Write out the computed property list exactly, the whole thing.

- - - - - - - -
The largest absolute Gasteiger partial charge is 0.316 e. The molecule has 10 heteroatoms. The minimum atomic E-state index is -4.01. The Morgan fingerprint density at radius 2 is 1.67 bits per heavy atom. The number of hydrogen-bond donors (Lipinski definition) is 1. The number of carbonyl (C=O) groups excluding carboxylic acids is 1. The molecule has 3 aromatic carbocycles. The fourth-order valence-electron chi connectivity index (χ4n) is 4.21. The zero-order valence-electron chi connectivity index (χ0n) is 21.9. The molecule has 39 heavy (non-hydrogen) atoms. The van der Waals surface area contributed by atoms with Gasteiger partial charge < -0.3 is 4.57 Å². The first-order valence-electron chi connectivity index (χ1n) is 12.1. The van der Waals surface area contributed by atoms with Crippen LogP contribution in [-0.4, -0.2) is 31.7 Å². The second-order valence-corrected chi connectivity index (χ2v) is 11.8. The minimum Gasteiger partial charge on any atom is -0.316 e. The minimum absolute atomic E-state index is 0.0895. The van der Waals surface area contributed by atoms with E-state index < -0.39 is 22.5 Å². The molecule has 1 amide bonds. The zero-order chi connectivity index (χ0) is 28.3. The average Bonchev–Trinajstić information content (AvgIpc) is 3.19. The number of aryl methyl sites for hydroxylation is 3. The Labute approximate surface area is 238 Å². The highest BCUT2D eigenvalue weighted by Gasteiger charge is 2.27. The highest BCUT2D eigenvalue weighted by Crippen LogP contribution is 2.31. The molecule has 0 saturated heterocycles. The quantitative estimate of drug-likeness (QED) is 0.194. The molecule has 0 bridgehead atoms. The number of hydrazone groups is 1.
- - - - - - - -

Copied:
The largest absolute Gasteiger partial charge is 0.316 e. The molecule has 10 heteroatoms. The minimum atomic E-state index is -4.01. The Morgan fingerprint density at radius 2 is 1.67 bits per heavy atom. The number of hydrogen-bond donors (Lipinski definition) is 1. The number of carbonyl (C=O) groups excluding carboxylic acids is 1. The molecule has 3 aromatic carbocycles. The fourth-order valence-electron chi connectivity index (χ4n) is 4.21. The zero-order valence-electron chi connectivity index (χ0n) is 21.9. The molecule has 39 heavy (non-hydrogen) atoms. The van der Waals surface area contributed by atoms with Gasteiger partial charge < -0.3 is 4.57 Å². The first-order valence-electron chi connectivity index (χ1n) is 12.1. The van der Waals surface area contributed by atoms with Crippen LogP contribution in [-0.4, -0.2) is 31.7 Å². The second-order valence-corrected chi connectivity index (χ2v) is 11.8. The minimum Gasteiger partial charge on any atom is -0.316 e. The minimum absolute atomic E-state index is 0.0895. The van der Waals surface area contributed by atoms with E-state index < -0.39 is 22.5 Å². The molecule has 1 amide bonds. The zero-order chi connectivity index (χ0) is 28.3. The average Bonchev–Trinajstić information content (AvgIpc) is 3.19. The number of aryl methyl sites for hydroxylation is 3. The Labute approximate surface area is 238 Å². The highest BCUT2D eigenvalue weighted by Gasteiger charge is 2.27. The highest BCUT2D eigenvalue weighted by Crippen LogP contribution is 2.31. The molecule has 0 saturated heterocycles. The quantitative estimate of drug-likeness (QED) is 0.194. The molecule has 0 bridgehead atoms. The number of hydrazone groups is 1.